Norway’s Funeral are almost legends in their own right having been formed over 2 decades ago and being widely credited as pioneers of the funeral doom genre – Shan Siva chats to drummer (and sole survivor) Anders Eek!
1. Hail to Funeral – how did you spend your New Year (hopefully not in a graveyard lol)?
Anders: Hail Battlehelm! I spent it with friends and family, eating good food and consuming some great liquor, as every year ha ha
2. You guys have been going since 1991 – are you something of a cult band?
Anders: I know some consider us this, but it is really not for me to say. I do what I have done since the early 90`s, as it is some kind of obsession for me. It is up to others to say whether or not we are a cult band or not.
3. The band is seen as one of the pioneers of the funeral doom genre – how do you feel about that?
Anders: It’s a great honour to hear such a thing, but again, it’s really not up to me to say. We play doom-metal, the Funeral style. I know a lot of people consider our first releases as something of a rarity, and I believe these albums gave name to this sub-genre, and that’s very cool. For me though, I am not very interested in labelling music generally. I have this vision for the band, and that is to be the perfect soundtrack to a real Funeral, being both a sad, and a beautiful ceremony at the same time. In a sick and twisted way this has always fascinated me..For me it’s not important what people call our music.
4. With a more common association with Black Metal, how big is funeral doom in Norway and is it often mistaken for its blacker cousin?
Anders: It seems like doom-metal generally never have been a big thing in Norway. There are not many bands that ever have played this kind of music to my knowledge, and I have no experiences that our style of music has been mistaken for its blacker cousin as you say.
5. When you started the band, did you intentionally set out to take doom to a more extreme level or did it happen more naturally?
Anders: Yes and no! I wanted to play music that I could not find anywhere else, and I wanted to bring the doom-meal genre to newer/lower heights, so to speak, thus we decided to play the music that we loved but wanted to take it a step further, playing even more extreme than the bands that inspired us in the first place. It was really a mixture of both intentionally playing extreme, and playing music we could not buy. We have really always composed to please ourselves, and taken it as a bonus if others enjoyed it as well.
6. What inspirations did you have when you formed the band?
Anders: I grew up with Kiss, Iron Maiden, Metallica, Black Sabbath, The Beatles, Accept and so forth, eventually I discovered more extreme music, also included classical music. This put together inspired me to form Funeral, and gave me the sparks to pick up instruments in the first place.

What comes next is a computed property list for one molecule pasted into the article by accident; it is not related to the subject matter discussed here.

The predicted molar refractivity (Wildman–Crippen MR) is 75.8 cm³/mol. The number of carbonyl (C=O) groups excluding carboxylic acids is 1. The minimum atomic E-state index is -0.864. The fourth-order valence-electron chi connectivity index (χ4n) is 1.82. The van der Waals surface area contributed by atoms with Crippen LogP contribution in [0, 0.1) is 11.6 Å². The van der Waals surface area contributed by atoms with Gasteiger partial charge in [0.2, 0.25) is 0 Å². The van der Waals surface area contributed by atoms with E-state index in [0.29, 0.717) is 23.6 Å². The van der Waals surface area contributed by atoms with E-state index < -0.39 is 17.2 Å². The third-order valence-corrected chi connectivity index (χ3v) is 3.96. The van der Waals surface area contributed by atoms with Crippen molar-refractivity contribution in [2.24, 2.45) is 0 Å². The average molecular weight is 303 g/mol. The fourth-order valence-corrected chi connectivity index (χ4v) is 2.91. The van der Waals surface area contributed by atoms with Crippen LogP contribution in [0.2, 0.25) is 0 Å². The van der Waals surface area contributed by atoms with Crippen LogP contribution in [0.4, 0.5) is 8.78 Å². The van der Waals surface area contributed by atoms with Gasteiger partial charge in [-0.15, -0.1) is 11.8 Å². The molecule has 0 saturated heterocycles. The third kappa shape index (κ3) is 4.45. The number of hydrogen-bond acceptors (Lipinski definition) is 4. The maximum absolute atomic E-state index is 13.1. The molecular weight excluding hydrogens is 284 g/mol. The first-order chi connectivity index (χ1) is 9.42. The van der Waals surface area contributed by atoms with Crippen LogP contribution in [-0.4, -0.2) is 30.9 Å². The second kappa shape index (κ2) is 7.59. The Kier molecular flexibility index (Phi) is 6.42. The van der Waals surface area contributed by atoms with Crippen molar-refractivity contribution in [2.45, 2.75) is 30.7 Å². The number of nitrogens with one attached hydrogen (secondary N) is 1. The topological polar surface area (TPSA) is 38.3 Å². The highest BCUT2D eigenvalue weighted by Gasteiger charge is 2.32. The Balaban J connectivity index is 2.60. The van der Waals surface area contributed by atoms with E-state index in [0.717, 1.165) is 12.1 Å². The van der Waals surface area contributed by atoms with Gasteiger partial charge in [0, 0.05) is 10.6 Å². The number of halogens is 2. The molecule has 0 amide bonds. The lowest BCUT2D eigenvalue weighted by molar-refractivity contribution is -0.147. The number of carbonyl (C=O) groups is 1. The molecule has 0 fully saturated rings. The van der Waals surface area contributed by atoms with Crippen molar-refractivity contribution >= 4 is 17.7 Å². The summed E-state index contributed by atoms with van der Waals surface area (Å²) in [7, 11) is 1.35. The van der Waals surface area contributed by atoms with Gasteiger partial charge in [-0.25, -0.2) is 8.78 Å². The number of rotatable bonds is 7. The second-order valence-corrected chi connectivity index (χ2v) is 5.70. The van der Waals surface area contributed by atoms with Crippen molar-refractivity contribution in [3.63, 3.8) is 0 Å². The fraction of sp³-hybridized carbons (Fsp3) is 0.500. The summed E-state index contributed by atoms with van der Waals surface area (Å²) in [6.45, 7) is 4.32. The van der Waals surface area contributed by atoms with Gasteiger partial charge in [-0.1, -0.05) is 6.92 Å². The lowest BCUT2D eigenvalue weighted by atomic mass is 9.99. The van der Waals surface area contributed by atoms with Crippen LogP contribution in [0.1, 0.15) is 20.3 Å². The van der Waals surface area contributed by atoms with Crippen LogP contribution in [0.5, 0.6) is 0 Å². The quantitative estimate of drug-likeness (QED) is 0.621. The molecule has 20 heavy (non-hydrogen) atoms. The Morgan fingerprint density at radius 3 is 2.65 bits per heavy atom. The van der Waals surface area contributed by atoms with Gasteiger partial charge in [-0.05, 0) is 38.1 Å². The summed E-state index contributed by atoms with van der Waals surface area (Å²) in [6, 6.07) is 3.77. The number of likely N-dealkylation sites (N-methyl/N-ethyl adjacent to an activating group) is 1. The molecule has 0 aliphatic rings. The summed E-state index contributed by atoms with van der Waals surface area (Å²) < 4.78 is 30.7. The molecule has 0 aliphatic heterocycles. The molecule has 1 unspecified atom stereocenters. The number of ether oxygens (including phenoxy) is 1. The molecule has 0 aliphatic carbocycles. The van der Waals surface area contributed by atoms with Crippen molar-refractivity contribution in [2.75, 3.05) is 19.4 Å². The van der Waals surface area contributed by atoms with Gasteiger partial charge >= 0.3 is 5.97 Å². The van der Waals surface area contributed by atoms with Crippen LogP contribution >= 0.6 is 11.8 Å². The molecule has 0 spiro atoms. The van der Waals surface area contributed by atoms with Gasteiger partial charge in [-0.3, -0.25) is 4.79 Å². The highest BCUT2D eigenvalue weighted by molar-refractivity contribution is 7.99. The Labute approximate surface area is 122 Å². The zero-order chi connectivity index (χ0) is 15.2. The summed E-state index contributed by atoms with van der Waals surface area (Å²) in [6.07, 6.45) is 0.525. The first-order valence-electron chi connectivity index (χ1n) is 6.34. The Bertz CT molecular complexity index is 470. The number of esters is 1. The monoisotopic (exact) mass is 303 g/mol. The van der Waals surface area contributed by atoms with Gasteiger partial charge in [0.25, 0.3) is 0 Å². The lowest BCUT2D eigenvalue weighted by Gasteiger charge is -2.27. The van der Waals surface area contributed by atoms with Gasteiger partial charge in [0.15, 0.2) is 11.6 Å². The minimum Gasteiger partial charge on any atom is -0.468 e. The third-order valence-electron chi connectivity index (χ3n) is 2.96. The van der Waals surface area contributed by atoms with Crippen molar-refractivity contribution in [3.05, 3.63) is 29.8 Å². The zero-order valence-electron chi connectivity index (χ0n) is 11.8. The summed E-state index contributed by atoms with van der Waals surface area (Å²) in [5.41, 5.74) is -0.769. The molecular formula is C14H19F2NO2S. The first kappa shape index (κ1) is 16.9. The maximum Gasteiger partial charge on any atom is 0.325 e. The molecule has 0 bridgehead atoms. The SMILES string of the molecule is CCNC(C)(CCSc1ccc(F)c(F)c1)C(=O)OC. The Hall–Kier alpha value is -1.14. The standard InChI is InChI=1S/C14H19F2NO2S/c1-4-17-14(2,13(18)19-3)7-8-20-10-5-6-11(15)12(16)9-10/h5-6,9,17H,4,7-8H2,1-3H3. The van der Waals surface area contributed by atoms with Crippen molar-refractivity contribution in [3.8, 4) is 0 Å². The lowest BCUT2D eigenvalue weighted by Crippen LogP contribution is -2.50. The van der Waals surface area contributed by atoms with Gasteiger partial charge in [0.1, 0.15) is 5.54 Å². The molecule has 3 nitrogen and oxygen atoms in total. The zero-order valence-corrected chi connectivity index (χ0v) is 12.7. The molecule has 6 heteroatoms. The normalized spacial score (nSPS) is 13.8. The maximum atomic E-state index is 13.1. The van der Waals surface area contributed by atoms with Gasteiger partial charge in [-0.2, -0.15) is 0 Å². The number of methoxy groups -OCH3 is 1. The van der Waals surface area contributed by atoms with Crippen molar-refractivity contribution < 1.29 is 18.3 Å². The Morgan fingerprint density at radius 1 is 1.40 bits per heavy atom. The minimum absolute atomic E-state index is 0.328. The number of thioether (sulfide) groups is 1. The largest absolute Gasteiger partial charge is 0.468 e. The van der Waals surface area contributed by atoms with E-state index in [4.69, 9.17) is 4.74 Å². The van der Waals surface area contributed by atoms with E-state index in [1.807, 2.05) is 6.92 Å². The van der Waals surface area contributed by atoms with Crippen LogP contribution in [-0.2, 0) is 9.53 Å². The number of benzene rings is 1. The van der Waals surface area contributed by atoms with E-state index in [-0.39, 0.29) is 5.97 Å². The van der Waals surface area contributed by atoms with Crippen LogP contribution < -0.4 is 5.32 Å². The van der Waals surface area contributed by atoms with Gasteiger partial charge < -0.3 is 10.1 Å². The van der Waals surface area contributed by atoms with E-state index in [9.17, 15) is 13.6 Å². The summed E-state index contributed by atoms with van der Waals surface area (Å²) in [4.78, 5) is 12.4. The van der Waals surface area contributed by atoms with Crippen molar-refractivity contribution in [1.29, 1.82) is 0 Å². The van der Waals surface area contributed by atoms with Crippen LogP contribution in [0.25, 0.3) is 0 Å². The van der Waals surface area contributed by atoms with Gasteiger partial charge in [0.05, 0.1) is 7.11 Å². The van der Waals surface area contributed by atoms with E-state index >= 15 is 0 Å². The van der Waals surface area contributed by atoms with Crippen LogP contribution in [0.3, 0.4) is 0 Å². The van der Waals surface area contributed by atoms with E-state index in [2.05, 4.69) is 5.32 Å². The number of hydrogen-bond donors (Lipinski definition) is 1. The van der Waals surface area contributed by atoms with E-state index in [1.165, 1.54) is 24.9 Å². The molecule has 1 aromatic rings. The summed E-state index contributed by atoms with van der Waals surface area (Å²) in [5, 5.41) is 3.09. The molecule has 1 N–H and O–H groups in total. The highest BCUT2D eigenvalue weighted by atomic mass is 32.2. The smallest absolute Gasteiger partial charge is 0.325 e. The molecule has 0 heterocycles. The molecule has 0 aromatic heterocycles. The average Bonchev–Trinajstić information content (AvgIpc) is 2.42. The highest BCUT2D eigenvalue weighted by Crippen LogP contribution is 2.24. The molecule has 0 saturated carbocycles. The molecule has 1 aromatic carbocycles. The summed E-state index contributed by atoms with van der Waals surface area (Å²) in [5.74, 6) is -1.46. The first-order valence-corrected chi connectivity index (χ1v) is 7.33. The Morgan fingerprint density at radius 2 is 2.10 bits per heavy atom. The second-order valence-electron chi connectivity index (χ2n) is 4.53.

7. It seems a little ironic with a name like Funeral that you’ve lost a coupla guys along the way – besides the tragic personal loss has there been difficulty in replacing these guys that has prevented the band from getting bigger?
Anders: First I want to mention that losing 2 band members and friends is a huge loss, independent on the band name. Experiencing this does something with you for life. It almost made me dissolve the band , and I needed a break for a couple of years. Eventually I missed playing this kind of music, and I gathered a new line-, which by the way always has been a task. There seems to be not too many skilled musicians that wants to play doom-metal, but I succeeded at last. Our present line-up is very good and stable, and I feel lucky to have these guys in the band. People that I can trust, and that take on this task in a serious way.
8. How many original members are there in Funeral and have they had to live a lifestyle to keep the band alive – or do they lead a ‘normal’ life and switch the band on / off when they feel like it?
Anders: It’s just me left from the original line-up. Everyone in the band lives quite a “normal” life, I presume, with both day jobs and family. For me writing the music, I constantly “live” with the band, so to speak, and draw inspirations from all kinds of weird things..For me playing in a band is a hobby that consumes a lot of time, and I love it!
9. Listening to “Oratorium” the songs clock in around 10 mins a piece so that is immense achievement especially to keep the attention of the listener, so how does Funeral compose its material – or even remember it all?!
Anders: For me this comes very natural. I tend to like long songs and compositions that sort of lulls you into a state of mind. I like long, winding parts that one can meditate to, so to speak. We spend quite a lot of time composing and recording, doing this makes you remember it very easy, and also makes you a bit tired of the songs when you have put them on tape. This is why we always work on new songs and new albums even before releasing one.
10. What plans do Funeral have for 2013?
Anders: Hopefully the release of a new album. Just vocals and orchestration left. Besides this we are releasing at least one limited 7″, with old demo tracks from the 90`s, containing new recorded vocals. We are also in talks with several promoters for gigs and tours…